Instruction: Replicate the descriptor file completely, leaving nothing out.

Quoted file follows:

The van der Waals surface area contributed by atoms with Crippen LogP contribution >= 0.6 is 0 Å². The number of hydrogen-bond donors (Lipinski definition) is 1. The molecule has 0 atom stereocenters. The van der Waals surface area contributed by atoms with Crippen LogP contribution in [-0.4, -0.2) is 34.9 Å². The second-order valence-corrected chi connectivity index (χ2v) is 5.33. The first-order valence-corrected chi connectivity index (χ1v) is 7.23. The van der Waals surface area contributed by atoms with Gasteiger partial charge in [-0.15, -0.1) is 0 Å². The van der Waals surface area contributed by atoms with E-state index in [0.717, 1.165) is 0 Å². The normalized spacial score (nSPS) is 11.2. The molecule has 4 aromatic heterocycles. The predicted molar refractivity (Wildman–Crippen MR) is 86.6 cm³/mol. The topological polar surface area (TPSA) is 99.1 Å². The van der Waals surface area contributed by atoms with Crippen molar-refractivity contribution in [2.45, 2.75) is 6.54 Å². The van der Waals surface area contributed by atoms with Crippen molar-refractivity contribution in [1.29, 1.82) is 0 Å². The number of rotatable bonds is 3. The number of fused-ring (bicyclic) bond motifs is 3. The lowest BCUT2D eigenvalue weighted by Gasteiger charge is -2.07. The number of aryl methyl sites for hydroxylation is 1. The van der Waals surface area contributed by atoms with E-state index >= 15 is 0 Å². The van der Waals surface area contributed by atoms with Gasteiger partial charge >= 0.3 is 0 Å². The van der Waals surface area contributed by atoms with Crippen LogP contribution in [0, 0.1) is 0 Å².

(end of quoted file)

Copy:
The van der Waals surface area contributed by atoms with Crippen LogP contribution >= 0.6 is 0 Å². The number of hydrogen-bond donors (Lipinski definition) is 1. The molecule has 0 atom stereocenters. The van der Waals surface area contributed by atoms with Crippen LogP contribution in [-0.4, -0.2) is 34.9 Å². The second-order valence-corrected chi connectivity index (χ2v) is 5.33. The first-order valence-corrected chi connectivity index (χ1v) is 7.23. The van der Waals surface area contributed by atoms with Gasteiger partial charge in [-0.15, -0.1) is 0 Å². The van der Waals surface area contributed by atoms with E-state index in [0.717, 1.165) is 0 Å². The normalized spacial score (nSPS) is 11.2. The molecule has 4 aromatic heterocycles. The predicted molar refractivity (Wildman–Crippen MR) is 86.6 cm³/mol. The topological polar surface area (TPSA) is 99.1 Å². The van der Waals surface area contributed by atoms with Crippen molar-refractivity contribution in [2.45, 2.75) is 6.54 Å². The van der Waals surface area contributed by atoms with Crippen molar-refractivity contribution in [1.29, 1.82) is 0 Å². The number of rotatable bonds is 3. The number of fused-ring (bicyclic) bond motifs is 3. The lowest BCUT2D eigenvalue weighted by Gasteiger charge is -2.07. The number of aryl methyl sites for hydroxylation is 1. The van der Waals surface area contributed by atoms with E-state index >= 15 is 0 Å². The van der Waals surface area contributed by atoms with Gasteiger partial charge >= 0.3 is 0 Å². The van der Waals surface area contributed by atoms with Crippen LogP contribution in [0, 0.1) is 0 Å².